So we took stock. We embarked on a research project with some 5,000 readers – online readers – to find out what our unique voice online would be. And I made it our mission to drive content quality over quantity. So I banned listicles. I told you, I hate listicles. So I banned that, and any multi-page impression-driving waffle. Overhauled existing stories, making them more evergreen, rather than throw away, built a multi tiered content strategy of short, medium and long reads, understanding that not all our site visitors consume content in the same way.
We commissioned award winning new content within the strategy, wrote our first ever brand manual, all the things that you’re supposed to do as a brand, in terms of protecting your brand identity. But to gain new users, we pushed the boundaries of our analytics and reduced the frequency in which we served content, but increased relevance. So we allow for more visual eye candy, photography and video being key to the travel storytelling.
We started targeting users based on their behaviours and interests. And we ensured that each time they returned, there will be something new to engage with. Essentially, we put the way the site is navigated back into the hands of the user. People call it UX, which is user user experience or user journey. We call it UPX; user preferred experience.
What we wanted to do was to build relationships between different content types and the user. And how we did that was to future proof and optimise the reading experience as well, but also be very conscious that mobile was growing. And we needed to find a way to optimise how we told stories to a mobile audience.
We also created a way to reward our most loyal readers, gamifying their online journey, giving them access to exclusive content. And we serialised our social media using Instagram to deliver bite sized versions of longer reads, for those with shorter attention spans, because there’s a lot of people with shorter attention spans these days.
So with all this in place, we became what I like to call purveyors of travel inspiration. And not just information. They’re two very different things, inspiration and information. We became storytellers, and curators, and not just publishers.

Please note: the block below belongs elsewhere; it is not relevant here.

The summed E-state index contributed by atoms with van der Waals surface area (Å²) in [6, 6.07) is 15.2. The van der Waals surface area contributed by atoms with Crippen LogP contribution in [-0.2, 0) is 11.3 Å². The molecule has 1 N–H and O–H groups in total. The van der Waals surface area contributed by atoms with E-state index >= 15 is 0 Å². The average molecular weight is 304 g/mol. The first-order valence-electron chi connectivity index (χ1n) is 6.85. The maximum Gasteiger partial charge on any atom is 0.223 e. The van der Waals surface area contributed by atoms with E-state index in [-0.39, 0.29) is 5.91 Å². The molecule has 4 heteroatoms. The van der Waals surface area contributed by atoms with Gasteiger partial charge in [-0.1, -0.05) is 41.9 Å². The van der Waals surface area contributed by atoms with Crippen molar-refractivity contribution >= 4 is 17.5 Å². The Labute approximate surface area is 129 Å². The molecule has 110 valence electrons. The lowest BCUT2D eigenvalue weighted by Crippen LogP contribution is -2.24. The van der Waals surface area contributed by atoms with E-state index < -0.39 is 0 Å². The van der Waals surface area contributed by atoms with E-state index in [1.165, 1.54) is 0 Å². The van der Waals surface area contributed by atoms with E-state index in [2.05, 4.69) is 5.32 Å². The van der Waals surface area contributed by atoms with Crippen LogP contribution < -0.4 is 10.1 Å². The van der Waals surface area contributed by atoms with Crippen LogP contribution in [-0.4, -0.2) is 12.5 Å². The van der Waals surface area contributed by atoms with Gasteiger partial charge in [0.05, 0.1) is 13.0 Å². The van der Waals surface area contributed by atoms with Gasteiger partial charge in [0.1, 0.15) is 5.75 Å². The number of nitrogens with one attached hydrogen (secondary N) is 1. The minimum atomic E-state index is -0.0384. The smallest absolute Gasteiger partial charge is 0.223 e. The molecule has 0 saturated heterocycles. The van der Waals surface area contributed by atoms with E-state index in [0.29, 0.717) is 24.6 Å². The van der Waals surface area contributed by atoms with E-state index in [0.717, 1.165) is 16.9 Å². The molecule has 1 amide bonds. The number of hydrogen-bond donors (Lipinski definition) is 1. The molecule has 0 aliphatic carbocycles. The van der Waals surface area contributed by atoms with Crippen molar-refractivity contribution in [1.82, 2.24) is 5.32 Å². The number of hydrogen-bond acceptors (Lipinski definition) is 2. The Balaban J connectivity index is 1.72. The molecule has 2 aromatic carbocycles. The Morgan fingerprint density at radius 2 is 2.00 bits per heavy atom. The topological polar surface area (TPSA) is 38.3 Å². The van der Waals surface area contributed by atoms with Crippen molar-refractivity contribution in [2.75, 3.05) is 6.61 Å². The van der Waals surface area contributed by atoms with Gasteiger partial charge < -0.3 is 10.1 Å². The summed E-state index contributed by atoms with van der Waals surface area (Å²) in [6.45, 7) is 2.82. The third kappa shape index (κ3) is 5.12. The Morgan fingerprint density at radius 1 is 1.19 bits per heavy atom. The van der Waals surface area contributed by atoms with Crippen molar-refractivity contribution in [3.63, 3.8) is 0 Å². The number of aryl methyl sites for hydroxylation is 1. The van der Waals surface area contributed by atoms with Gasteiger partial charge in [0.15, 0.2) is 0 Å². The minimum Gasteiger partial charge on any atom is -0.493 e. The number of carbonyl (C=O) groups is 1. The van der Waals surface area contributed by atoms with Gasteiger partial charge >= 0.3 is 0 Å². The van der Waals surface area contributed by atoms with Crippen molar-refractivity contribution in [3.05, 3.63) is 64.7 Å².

And the results were amazing for us. Unique user growth increased by 37% year on year, pageviews by 43%, and the dwell time – which I got most excited about, you know, everyone wanted these big numbers of how many users you have, I’ve got more interested in how long people were using our site for, because that’s how engaged they were – and it doubled, essentially, from a minute and a half to three minutes. I know that’s still quite low.
Not for a publishing site!
It’s very exciting for me, three minutes! And all this done without compromising any editorial integrity.
But from an advertiser perspective, I’d say it took them a while. It took them a while to get on board, because they are very used to doing things digitally in a particular way. But as soon as they saw conversion metrics being of greater value, and that’s key to all of this, I have this saying that my team hate me for, one of those management sayings, but volume is vanity and value is sanity. We have to create greater value. And the digital advertising world still has a little bit of change needed before we get there fully.
But I think people are waking up and realising that big numbers don’t necessarily count, it’s the value of those numbers.
Do you think your marketing background has helped with your approach to this? Because it feels like a very marketing-driven approach to content in that sense.